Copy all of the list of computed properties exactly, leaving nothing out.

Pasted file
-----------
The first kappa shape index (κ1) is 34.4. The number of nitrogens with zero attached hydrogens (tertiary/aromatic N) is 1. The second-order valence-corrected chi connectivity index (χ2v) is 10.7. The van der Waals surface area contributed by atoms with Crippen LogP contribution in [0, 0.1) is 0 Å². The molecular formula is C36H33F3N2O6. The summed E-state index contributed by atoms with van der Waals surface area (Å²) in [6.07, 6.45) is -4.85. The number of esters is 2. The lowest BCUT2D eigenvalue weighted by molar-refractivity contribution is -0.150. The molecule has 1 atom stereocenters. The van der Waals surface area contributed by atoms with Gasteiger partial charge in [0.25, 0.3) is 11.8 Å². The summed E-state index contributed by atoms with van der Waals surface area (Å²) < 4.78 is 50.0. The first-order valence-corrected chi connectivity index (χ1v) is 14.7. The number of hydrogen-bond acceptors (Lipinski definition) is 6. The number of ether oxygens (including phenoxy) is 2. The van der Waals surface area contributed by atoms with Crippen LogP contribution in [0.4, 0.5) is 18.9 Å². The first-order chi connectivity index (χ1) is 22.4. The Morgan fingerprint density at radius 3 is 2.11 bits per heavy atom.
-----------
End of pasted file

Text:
The first kappa shape index (κ1) is 34.4. The number of nitrogens with zero attached hydrogens (tertiary/aromatic N) is 1. The second-order valence-corrected chi connectivity index (χ2v) is 10.7. The van der Waals surface area contributed by atoms with Crippen LogP contribution in [0, 0.1) is 0 Å². The molecular formula is C36H33F3N2O6. The summed E-state index contributed by atoms with van der Waals surface area (Å²) in [6.07, 6.45) is -4.85. The number of esters is 2. The lowest BCUT2D eigenvalue weighted by molar-refractivity contribution is -0.150. The molecule has 1 atom stereocenters. The van der Waals surface area contributed by atoms with Gasteiger partial charge in [0.25, 0.3) is 11.8 Å². The summed E-state index contributed by atoms with van der Waals surface area (Å²) < 4.78 is 50.0. The first-order valence-corrected chi connectivity index (χ1v) is 14.7. The number of hydrogen-bond acceptors (Lipinski definition) is 6. The number of ether oxygens (including phenoxy) is 2. The van der Waals surface area contributed by atoms with Crippen LogP contribution in [0.4, 0.5) is 18.9 Å². The first-order chi connectivity index (χ1) is 22.4. The Morgan fingerprint density at radius 3 is 2.11 bits per heavy atom.